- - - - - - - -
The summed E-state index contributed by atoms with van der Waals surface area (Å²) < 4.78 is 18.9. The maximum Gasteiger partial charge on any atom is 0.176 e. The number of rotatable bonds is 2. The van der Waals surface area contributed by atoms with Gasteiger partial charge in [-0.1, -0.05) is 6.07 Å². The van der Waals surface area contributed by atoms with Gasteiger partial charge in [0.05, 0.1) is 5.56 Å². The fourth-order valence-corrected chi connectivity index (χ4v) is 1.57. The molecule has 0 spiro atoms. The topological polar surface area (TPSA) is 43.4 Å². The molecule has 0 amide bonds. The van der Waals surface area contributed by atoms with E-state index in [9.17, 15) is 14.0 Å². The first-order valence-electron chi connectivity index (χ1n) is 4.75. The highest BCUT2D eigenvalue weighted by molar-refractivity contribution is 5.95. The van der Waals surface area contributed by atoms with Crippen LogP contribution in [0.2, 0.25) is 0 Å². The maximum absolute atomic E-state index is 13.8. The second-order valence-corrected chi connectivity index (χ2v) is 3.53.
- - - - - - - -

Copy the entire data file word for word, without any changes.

The summed E-state index contributed by atoms with van der Waals surface area (Å²) < 4.78 is 18.9. The maximum Gasteiger partial charge on any atom is 0.176 e. The number of rotatable bonds is 2. The van der Waals surface area contributed by atoms with Gasteiger partial charge in [-0.1, -0.05) is 6.07 Å². The van der Waals surface area contributed by atoms with Gasteiger partial charge in [0.05, 0.1) is 5.56 Å². The fourth-order valence-corrected chi connectivity index (χ4v) is 1.57. The molecule has 0 spiro atoms. The topological polar surface area (TPSA) is 43.4 Å². The molecule has 0 amide bonds. The van der Waals surface area contributed by atoms with E-state index in [9.17, 15) is 14.0 Å². The first-order valence-electron chi connectivity index (χ1n) is 4.75. The highest BCUT2D eigenvalue weighted by molar-refractivity contribution is 5.95. The van der Waals surface area contributed by atoms with Crippen LogP contribution in [0.2, 0.25) is 0 Å². The maximum absolute atomic E-state index is 13.8. The second-order valence-corrected chi connectivity index (χ2v) is 3.53.